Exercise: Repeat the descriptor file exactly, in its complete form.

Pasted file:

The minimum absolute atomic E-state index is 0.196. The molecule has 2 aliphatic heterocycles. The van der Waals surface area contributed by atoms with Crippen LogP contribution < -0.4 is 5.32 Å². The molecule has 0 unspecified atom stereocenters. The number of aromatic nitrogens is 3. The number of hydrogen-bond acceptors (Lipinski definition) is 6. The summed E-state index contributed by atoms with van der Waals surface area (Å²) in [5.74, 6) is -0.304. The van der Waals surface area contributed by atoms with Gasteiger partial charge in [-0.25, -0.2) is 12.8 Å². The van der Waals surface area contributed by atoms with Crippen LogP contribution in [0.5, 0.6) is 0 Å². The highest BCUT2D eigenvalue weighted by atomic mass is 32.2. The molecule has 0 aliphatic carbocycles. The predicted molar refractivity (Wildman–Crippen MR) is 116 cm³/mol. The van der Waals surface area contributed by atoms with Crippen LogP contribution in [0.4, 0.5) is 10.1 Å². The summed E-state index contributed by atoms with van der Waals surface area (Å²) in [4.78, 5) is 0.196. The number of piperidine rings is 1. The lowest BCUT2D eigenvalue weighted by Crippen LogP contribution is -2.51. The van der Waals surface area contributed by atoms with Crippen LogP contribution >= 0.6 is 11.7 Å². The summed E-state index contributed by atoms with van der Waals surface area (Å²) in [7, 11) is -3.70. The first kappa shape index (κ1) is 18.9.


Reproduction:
The minimum absolute atomic E-state index is 0.196. The molecule has 2 aliphatic heterocycles. The van der Waals surface area contributed by atoms with Crippen LogP contribution < -0.4 is 5.32 Å². The molecule has 0 unspecified atom stereocenters. The number of aromatic nitrogens is 3. The number of hydrogen-bond acceptors (Lipinski definition) is 6. The summed E-state index contributed by atoms with van der Waals surface area (Å²) in [5.74, 6) is -0.304. The van der Waals surface area contributed by atoms with Gasteiger partial charge in [-0.25, -0.2) is 12.8 Å². The van der Waals surface area contributed by atoms with Crippen LogP contribution in [0.5, 0.6) is 0 Å². The highest BCUT2D eigenvalue weighted by atomic mass is 32.2. The molecule has 0 aliphatic carbocycles. The predicted molar refractivity (Wildman–Crippen MR) is 116 cm³/mol. The van der Waals surface area contributed by atoms with Crippen LogP contribution in [0.4, 0.5) is 10.1 Å². The summed E-state index contributed by atoms with van der Waals surface area (Å²) in [4.78, 5) is 0.196. The number of piperidine rings is 1. The lowest BCUT2D eigenvalue weighted by Crippen LogP contribution is -2.51. The van der Waals surface area contributed by atoms with Crippen LogP contribution >= 0.6 is 11.7 Å². The summed E-state index contributed by atoms with van der Waals surface area (Å²) in [7, 11) is -3.70. The first kappa shape index (κ1) is 18.9.